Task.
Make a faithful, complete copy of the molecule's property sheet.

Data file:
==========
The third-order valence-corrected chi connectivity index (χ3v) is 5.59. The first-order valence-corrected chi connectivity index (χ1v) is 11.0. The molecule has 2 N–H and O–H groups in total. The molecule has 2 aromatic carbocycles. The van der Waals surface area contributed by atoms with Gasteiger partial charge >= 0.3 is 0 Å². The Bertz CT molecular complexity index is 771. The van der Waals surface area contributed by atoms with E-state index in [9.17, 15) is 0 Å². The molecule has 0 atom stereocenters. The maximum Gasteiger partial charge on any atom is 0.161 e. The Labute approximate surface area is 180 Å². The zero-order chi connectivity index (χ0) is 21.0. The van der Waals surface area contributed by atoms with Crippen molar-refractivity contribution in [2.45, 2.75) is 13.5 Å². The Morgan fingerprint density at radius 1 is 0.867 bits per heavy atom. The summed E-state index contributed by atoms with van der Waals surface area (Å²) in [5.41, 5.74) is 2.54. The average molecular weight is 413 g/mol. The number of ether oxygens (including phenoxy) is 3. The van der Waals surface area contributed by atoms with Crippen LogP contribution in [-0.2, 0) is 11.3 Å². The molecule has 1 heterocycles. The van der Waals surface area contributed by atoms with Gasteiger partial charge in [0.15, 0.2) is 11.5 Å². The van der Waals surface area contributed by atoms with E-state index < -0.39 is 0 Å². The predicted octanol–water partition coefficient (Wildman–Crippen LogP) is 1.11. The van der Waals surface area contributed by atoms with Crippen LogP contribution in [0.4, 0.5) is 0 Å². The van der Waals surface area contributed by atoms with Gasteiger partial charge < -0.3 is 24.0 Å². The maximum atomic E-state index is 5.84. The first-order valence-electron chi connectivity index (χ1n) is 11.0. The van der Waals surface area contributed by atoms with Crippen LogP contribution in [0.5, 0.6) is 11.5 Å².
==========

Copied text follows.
The third-order valence-corrected chi connectivity index (χ3v) is 5.59. The first-order valence-corrected chi connectivity index (χ1v) is 11.0. The molecule has 2 N–H and O–H groups in total. The molecule has 2 aromatic carbocycles. The van der Waals surface area contributed by atoms with Gasteiger partial charge >= 0.3 is 0 Å². The Bertz CT molecular complexity index is 771. The van der Waals surface area contributed by atoms with E-state index in [9.17, 15) is 0 Å². The molecule has 0 atom stereocenters. The maximum Gasteiger partial charge on any atom is 0.161 e. The Labute approximate surface area is 180 Å². The zero-order chi connectivity index (χ0) is 21.0. The van der Waals surface area contributed by atoms with Crippen molar-refractivity contribution in [2.45, 2.75) is 13.5 Å². The Morgan fingerprint density at radius 1 is 0.867 bits per heavy atom. The summed E-state index contributed by atoms with van der Waals surface area (Å²) in [5.41, 5.74) is 2.54. The average molecular weight is 413 g/mol. The number of ether oxygens (including phenoxy) is 3. The van der Waals surface area contributed by atoms with Crippen LogP contribution in [-0.2, 0) is 11.3 Å². The molecule has 1 heterocycles. The van der Waals surface area contributed by atoms with Gasteiger partial charge in [0.15, 0.2) is 11.5 Å². The van der Waals surface area contributed by atoms with E-state index < -0.39 is 0 Å². The predicted octanol–water partition coefficient (Wildman–Crippen LogP) is 1.11. The van der Waals surface area contributed by atoms with Crippen LogP contribution in [0.4, 0.5) is 0 Å². The van der Waals surface area contributed by atoms with Gasteiger partial charge < -0.3 is 24.0 Å². The maximum atomic E-state index is 5.84. The first-order valence-electron chi connectivity index (χ1n) is 11.0. The van der Waals surface area contributed by atoms with Crippen LogP contribution in [0.5, 0.6) is 11.5 Å².